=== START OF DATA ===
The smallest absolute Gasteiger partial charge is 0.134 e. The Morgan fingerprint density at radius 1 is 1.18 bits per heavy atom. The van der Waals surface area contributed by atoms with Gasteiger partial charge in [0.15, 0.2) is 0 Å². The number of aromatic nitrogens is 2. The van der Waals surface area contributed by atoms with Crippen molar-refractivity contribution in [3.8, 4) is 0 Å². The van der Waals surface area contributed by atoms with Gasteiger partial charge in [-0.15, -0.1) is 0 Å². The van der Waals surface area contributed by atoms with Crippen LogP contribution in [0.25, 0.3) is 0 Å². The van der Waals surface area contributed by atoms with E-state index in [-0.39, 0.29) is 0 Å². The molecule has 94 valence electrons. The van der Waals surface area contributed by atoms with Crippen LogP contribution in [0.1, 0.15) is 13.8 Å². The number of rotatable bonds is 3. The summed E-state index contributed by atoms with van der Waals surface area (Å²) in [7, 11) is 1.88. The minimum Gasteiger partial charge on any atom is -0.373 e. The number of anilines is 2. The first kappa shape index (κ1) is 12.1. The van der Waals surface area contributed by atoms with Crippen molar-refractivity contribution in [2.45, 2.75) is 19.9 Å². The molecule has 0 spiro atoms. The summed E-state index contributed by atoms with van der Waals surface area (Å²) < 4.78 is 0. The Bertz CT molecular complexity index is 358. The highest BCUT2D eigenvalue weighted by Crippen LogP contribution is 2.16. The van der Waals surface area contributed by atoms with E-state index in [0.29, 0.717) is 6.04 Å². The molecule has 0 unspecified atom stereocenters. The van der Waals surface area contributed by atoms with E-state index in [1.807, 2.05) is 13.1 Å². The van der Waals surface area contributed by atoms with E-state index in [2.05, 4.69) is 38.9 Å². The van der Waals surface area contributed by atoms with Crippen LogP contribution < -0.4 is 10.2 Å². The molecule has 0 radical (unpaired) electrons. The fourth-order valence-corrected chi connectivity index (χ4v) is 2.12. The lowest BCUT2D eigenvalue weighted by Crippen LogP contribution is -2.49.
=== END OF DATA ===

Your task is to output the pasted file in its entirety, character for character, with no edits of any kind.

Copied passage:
The smallest absolute Gasteiger partial charge is 0.134 e. The Morgan fingerprint density at radius 1 is 1.18 bits per heavy atom. The van der Waals surface area contributed by atoms with Gasteiger partial charge in [0.15, 0.2) is 0 Å². The number of aromatic nitrogens is 2. The van der Waals surface area contributed by atoms with Crippen molar-refractivity contribution in [3.8, 4) is 0 Å². The van der Waals surface area contributed by atoms with Gasteiger partial charge in [-0.15, -0.1) is 0 Å². The van der Waals surface area contributed by atoms with Crippen LogP contribution in [0.25, 0.3) is 0 Å². The van der Waals surface area contributed by atoms with E-state index in [-0.39, 0.29) is 0 Å². The molecule has 94 valence electrons. The van der Waals surface area contributed by atoms with Crippen LogP contribution in [0.1, 0.15) is 13.8 Å². The number of rotatable bonds is 3. The summed E-state index contributed by atoms with van der Waals surface area (Å²) in [7, 11) is 1.88. The minimum Gasteiger partial charge on any atom is -0.373 e. The number of anilines is 2. The first kappa shape index (κ1) is 12.1. The van der Waals surface area contributed by atoms with Crippen molar-refractivity contribution in [2.45, 2.75) is 19.9 Å². The molecule has 0 spiro atoms. The summed E-state index contributed by atoms with van der Waals surface area (Å²) < 4.78 is 0. The Bertz CT molecular complexity index is 358. The highest BCUT2D eigenvalue weighted by Crippen LogP contribution is 2.16. The van der Waals surface area contributed by atoms with E-state index in [0.29, 0.717) is 6.04 Å². The molecule has 0 unspecified atom stereocenters. The van der Waals surface area contributed by atoms with E-state index in [1.807, 2.05) is 13.1 Å². The van der Waals surface area contributed by atoms with E-state index in [2.05, 4.69) is 38.9 Å². The van der Waals surface area contributed by atoms with Crippen LogP contribution < -0.4 is 10.2 Å². The molecule has 0 radical (unpaired) electrons. The fourth-order valence-corrected chi connectivity index (χ4v) is 2.12. The lowest BCUT2D eigenvalue weighted by Crippen LogP contribution is -2.49.